- Audiobook Review
- Author: Boo Walker
- Performed by RC Bray
- Published by Boo Walker, released June 2014 on Audible
- Category: Crime, Mystery
In Charleston, SC, a young woman has jumped off the Cooper River Bridge. She left a suicide note in her abandoned car. There were witnesses. But her mother doesn’t buy it and hires Dewey Moses, the vegetable farmer and sometime private investigator to find out the truth. Dewey finds out quickly that sometimes it’s best to leave things alone.
Dewey Moses is a recovering alcoholic and a man with a knack for growing vegetables, particularly black heirloom tomatoes called Cherokee Purples, which he called ‘maters just as his grandfather had. He is approached by Faye Callahan at the farmer’s market where he sells his produce, because she’d heard he was good at ‘getting to the bottom of things.’ Faye’s daughter, Gina, had jumped from the Cooper River Bridge several days ago, leaving a suicide note in her abandoned car. Faye can’t understand why Gina would take her own life at a time when she was happy and in love. Dewey agrees to help.
The police inevitably ruled Gina’s death as a suicide very quickly, given her track record, but as Dewey delves into Gina’s life questions are raised and the answers take him in an unexpected and dangerous direction.
“If you had something you want to hide,” he said, “you don’t throw it in your own trash. You find somewhere else to put it. Maybe….just maybe,” he asked Gina, “you had the same thought. Did you?” He crossed over into the neighbor’s yard. The dumpster was in the driveway. A couple of workers were on the other side of the house and couldn’t see him. He put his hands on the edge of the dumpster and hoisted himself up so he could see inside.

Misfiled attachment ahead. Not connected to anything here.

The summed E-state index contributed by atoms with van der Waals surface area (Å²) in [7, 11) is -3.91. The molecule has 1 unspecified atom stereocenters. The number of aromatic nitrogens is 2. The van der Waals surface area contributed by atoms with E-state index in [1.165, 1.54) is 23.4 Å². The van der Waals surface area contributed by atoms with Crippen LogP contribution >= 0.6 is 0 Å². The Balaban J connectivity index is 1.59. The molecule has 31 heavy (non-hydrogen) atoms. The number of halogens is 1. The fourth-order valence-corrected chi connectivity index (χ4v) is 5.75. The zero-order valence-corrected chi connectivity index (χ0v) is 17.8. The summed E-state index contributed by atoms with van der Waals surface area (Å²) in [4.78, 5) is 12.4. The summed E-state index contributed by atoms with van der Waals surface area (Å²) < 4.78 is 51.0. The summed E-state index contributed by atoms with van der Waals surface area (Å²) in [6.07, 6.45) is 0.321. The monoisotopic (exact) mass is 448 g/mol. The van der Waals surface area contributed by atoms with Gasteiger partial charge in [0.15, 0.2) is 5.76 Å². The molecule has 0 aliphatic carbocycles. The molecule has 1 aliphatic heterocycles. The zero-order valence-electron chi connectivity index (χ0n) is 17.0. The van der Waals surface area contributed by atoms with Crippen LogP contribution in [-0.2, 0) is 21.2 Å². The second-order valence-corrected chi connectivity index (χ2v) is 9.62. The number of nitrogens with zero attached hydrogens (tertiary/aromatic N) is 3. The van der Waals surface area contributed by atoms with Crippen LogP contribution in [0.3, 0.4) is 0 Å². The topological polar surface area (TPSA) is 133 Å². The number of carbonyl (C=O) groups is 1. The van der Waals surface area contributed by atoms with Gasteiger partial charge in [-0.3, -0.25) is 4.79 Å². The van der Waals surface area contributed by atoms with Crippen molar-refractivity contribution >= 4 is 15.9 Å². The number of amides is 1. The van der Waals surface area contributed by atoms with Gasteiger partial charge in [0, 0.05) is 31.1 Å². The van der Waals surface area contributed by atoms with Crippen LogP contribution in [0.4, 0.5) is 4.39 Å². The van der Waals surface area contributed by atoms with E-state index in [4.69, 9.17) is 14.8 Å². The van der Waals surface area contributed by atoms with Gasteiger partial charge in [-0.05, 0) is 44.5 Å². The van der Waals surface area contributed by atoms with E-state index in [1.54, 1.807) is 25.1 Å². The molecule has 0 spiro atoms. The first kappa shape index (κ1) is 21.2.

Dewey’s a warm and engaging personality, full of charm and I liked him immediately. His sister’s untimely death had sent him off the rails and into a three-year affair with the bottle. He and his wife parted ways and he misses her and his two girls desperately and longs see them. He’s been sober for almost a year and, with a now healthy lifestyle, is hopeful of re-uniting with his family. He’s relaxed and easy-going and, as well as growing vegetables, loves playing music and supplements his income with private investigation work.
Although this is a novella, at just over 2 hours listening time or 71 pages, the story isn’t rushed. The plot develops steadily and unexpectedly and I followed it through the twists not knowing what the outcome would be. It’s very enjoyable and well written with authentic, believable characters and dialogue.
I loved the inclusion of TA Reddick from Lowcountry Punch and hope there will be more books with these two terrific characters. Another great performance by RC Bray, a consistently excellent narrator.
About the author
Boo Walker spent his College of Charleston years and a few after in Nashville as a banjoist and songwriter for the avant-garde punchgrass band, The Biscuit Boys. Some hand problems knocked him out of the game, and he stumbled into a position with a short term equity trading firm based out of Charleston, South Carolina. To feed his ravenous muse, he began writing his first novel, Lowcountry Punch. Around that time, what started as a passion in wine became an infatuation.
After six years of the Wall Street thing, Boo decided it was time to end his sedentary, computer-driven lifestyle. He grew out a handlebar mustache and moved clear across the country into a double-wide trailer situated on 5 acres of Malbec vines just down the road from Hedges Family Estate on Red Mountain in Washington State. The Hedges family took him in and taught him the art of farming and the old world philosophies of wine. He now lives with his amazing wife and son, eight chickens, three dogs, a flock of sheep, and a few banjos on a gentleman’s farm off the Yakima River on Red Mountain.